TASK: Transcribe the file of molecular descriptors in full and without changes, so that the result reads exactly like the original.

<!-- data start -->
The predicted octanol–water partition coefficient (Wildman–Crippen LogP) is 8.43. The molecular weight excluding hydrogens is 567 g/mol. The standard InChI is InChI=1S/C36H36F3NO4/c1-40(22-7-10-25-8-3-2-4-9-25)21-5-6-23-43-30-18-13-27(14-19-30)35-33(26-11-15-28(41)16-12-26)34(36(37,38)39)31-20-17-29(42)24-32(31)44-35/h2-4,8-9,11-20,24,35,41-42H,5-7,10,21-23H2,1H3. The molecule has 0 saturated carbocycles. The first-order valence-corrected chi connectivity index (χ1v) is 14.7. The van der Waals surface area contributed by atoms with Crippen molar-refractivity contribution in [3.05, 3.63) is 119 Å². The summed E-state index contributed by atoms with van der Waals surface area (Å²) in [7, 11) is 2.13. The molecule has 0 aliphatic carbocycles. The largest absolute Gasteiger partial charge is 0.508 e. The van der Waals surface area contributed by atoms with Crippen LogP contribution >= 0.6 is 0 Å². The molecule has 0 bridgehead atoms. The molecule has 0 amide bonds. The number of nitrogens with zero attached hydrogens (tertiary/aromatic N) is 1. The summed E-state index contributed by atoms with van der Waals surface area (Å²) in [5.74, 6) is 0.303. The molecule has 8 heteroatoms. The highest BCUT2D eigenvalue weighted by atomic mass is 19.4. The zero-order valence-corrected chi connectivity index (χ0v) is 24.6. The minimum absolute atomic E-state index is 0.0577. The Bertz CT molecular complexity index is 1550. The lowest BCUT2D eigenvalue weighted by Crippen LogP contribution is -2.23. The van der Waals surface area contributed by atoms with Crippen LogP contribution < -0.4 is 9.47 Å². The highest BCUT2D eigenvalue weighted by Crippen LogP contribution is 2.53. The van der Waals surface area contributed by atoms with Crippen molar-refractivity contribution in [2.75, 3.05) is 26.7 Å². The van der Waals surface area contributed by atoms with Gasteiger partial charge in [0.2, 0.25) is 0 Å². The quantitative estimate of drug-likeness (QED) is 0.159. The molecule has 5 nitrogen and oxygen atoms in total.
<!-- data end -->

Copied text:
The predicted octanol–water partition coefficient (Wildman–Crippen LogP) is 8.43. The molecular weight excluding hydrogens is 567 g/mol. The standard InChI is InChI=1S/C36H36F3NO4/c1-40(22-7-10-25-8-3-2-4-9-25)21-5-6-23-43-30-18-13-27(14-19-30)35-33(26-11-15-28(41)16-12-26)34(36(37,38)39)31-20-17-29(42)24-32(31)44-35/h2-4,8-9,11-20,24,35,41-42H,5-7,10,21-23H2,1H3. The molecule has 0 saturated carbocycles. The first-order valence-corrected chi connectivity index (χ1v) is 14.7. The van der Waals surface area contributed by atoms with Crippen molar-refractivity contribution in [3.05, 3.63) is 119 Å². The summed E-state index contributed by atoms with van der Waals surface area (Å²) in [7, 11) is 2.13. The molecule has 0 aliphatic carbocycles. The largest absolute Gasteiger partial charge is 0.508 e. The van der Waals surface area contributed by atoms with Crippen LogP contribution >= 0.6 is 0 Å². The molecule has 0 bridgehead atoms. The molecule has 0 amide bonds. The number of nitrogens with zero attached hydrogens (tertiary/aromatic N) is 1. The summed E-state index contributed by atoms with van der Waals surface area (Å²) in [5.74, 6) is 0.303. The molecule has 8 heteroatoms. The highest BCUT2D eigenvalue weighted by atomic mass is 19.4. The zero-order valence-corrected chi connectivity index (χ0v) is 24.6. The minimum absolute atomic E-state index is 0.0577. The Bertz CT molecular complexity index is 1550. The lowest BCUT2D eigenvalue weighted by Crippen LogP contribution is -2.23. The van der Waals surface area contributed by atoms with Crippen LogP contribution < -0.4 is 9.47 Å². The highest BCUT2D eigenvalue weighted by Crippen LogP contribution is 2.53. The van der Waals surface area contributed by atoms with Crippen molar-refractivity contribution in [2.75, 3.05) is 26.7 Å². The van der Waals surface area contributed by atoms with Gasteiger partial charge in [0.2, 0.25) is 0 Å². The quantitative estimate of drug-likeness (QED) is 0.159. The molecule has 5 nitrogen and oxygen atoms in total.